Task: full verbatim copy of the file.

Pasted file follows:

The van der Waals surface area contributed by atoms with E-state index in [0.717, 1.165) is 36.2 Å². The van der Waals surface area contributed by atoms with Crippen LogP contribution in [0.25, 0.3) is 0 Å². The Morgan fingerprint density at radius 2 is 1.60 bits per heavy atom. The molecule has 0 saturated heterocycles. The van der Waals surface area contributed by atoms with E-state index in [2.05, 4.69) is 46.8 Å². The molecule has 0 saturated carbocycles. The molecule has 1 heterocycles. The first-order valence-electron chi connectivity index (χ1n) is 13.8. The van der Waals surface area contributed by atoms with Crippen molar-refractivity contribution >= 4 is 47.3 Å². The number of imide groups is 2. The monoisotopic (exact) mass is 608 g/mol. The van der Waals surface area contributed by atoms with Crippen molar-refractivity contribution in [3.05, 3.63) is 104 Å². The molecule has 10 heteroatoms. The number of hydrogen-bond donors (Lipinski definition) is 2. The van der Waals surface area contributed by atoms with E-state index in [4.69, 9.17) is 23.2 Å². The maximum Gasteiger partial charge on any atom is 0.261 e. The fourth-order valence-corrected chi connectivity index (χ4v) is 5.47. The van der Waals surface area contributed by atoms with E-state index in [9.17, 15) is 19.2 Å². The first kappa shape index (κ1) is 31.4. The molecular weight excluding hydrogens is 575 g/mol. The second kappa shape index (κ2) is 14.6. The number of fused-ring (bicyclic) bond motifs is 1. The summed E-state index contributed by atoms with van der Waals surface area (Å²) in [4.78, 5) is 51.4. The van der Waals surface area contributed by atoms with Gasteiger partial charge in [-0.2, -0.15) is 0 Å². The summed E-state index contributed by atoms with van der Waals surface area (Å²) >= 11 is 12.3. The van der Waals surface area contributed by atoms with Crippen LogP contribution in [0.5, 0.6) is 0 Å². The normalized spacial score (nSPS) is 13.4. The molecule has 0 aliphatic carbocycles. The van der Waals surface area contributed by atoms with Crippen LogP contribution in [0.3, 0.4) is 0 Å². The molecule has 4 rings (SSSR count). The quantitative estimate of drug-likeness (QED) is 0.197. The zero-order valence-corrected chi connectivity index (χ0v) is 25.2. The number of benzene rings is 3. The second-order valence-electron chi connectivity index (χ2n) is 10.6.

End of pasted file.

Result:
The van der Waals surface area contributed by atoms with E-state index in [0.717, 1.165) is 36.2 Å². The van der Waals surface area contributed by atoms with Crippen LogP contribution in [0.25, 0.3) is 0 Å². The Morgan fingerprint density at radius 2 is 1.60 bits per heavy atom. The molecule has 0 saturated heterocycles. The van der Waals surface area contributed by atoms with E-state index in [2.05, 4.69) is 46.8 Å². The molecule has 0 saturated carbocycles. The molecule has 1 heterocycles. The first-order valence-electron chi connectivity index (χ1n) is 13.8. The van der Waals surface area contributed by atoms with Crippen molar-refractivity contribution >= 4 is 47.3 Å². The number of imide groups is 2. The monoisotopic (exact) mass is 608 g/mol. The van der Waals surface area contributed by atoms with Crippen molar-refractivity contribution in [3.05, 3.63) is 104 Å². The molecule has 10 heteroatoms. The number of hydrogen-bond donors (Lipinski definition) is 2. The van der Waals surface area contributed by atoms with E-state index in [4.69, 9.17) is 23.2 Å². The maximum Gasteiger partial charge on any atom is 0.261 e. The fourth-order valence-corrected chi connectivity index (χ4v) is 5.47. The van der Waals surface area contributed by atoms with E-state index in [9.17, 15) is 19.2 Å². The first kappa shape index (κ1) is 31.4. The molecular weight excluding hydrogens is 575 g/mol. The second kappa shape index (κ2) is 14.6. The number of fused-ring (bicyclic) bond motifs is 1. The summed E-state index contributed by atoms with van der Waals surface area (Å²) in [4.78, 5) is 51.4. The van der Waals surface area contributed by atoms with Gasteiger partial charge in [-0.2, -0.15) is 0 Å². The summed E-state index contributed by atoms with van der Waals surface area (Å²) >= 11 is 12.3. The van der Waals surface area contributed by atoms with Crippen LogP contribution in [0.5, 0.6) is 0 Å². The normalized spacial score (nSPS) is 13.4. The molecule has 0 aliphatic carbocycles. The van der Waals surface area contributed by atoms with Crippen LogP contribution in [0.3, 0.4) is 0 Å². The molecule has 4 rings (SSSR count). The quantitative estimate of drug-likeness (QED) is 0.197. The zero-order valence-corrected chi connectivity index (χ0v) is 25.2. The number of benzene rings is 3. The second-order valence-electron chi connectivity index (χ2n) is 10.6.